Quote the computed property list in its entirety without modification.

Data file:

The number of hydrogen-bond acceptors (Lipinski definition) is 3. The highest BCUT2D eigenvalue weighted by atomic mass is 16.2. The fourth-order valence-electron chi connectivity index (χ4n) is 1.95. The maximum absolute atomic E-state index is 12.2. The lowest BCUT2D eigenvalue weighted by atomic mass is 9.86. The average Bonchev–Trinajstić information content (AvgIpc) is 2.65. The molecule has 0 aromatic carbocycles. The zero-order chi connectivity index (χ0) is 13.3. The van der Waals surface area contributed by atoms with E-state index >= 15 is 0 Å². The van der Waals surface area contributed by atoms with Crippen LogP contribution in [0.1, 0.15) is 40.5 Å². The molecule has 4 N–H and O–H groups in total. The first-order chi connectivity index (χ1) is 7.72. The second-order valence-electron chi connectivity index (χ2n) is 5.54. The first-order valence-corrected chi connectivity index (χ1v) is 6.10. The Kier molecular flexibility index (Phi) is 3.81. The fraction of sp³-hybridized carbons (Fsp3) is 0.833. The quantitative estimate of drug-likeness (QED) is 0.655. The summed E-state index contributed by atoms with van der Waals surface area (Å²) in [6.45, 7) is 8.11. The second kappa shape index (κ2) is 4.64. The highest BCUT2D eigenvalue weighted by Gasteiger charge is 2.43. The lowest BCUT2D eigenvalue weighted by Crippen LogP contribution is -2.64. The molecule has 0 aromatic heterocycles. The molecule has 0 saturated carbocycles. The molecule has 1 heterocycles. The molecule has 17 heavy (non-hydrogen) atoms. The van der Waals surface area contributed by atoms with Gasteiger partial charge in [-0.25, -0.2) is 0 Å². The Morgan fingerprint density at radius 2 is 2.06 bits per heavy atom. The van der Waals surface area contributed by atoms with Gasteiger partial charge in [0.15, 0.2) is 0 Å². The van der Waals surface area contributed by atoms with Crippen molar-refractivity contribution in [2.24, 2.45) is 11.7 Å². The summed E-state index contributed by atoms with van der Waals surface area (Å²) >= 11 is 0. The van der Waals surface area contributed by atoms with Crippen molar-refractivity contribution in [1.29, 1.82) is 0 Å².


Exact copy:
The number of hydrogen-bond acceptors (Lipinski definition) is 3. The highest BCUT2D eigenvalue weighted by atomic mass is 16.2. The fourth-order valence-electron chi connectivity index (χ4n) is 1.95. The maximum absolute atomic E-state index is 12.2. The lowest BCUT2D eigenvalue weighted by atomic mass is 9.86. The average Bonchev–Trinajstić information content (AvgIpc) is 2.65. The molecule has 0 aromatic carbocycles. The zero-order chi connectivity index (χ0) is 13.3. The van der Waals surface area contributed by atoms with E-state index >= 15 is 0 Å². The van der Waals surface area contributed by atoms with Crippen LogP contribution in [0.1, 0.15) is 40.5 Å². The molecule has 4 N–H and O–H groups in total. The first-order chi connectivity index (χ1) is 7.72. The second-order valence-electron chi connectivity index (χ2n) is 5.54. The first-order valence-corrected chi connectivity index (χ1v) is 6.10. The Kier molecular flexibility index (Phi) is 3.81. The fraction of sp³-hybridized carbons (Fsp3) is 0.833. The quantitative estimate of drug-likeness (QED) is 0.655. The summed E-state index contributed by atoms with van der Waals surface area (Å²) in [6.45, 7) is 8.11. The second kappa shape index (κ2) is 4.64. The highest BCUT2D eigenvalue weighted by Gasteiger charge is 2.43. The lowest BCUT2D eigenvalue weighted by Crippen LogP contribution is -2.64. The molecule has 0 aromatic heterocycles. The molecule has 0 saturated carbocycles. The molecule has 1 heterocycles. The molecule has 17 heavy (non-hydrogen) atoms. The van der Waals surface area contributed by atoms with Gasteiger partial charge in [-0.25, -0.2) is 0 Å². The Morgan fingerprint density at radius 2 is 2.06 bits per heavy atom. The van der Waals surface area contributed by atoms with Gasteiger partial charge in [0.15, 0.2) is 0 Å². The van der Waals surface area contributed by atoms with Crippen molar-refractivity contribution in [2.24, 2.45) is 11.7 Å². The summed E-state index contributed by atoms with van der Waals surface area (Å²) >= 11 is 0. The van der Waals surface area contributed by atoms with Crippen molar-refractivity contribution in [1.29, 1.82) is 0 Å².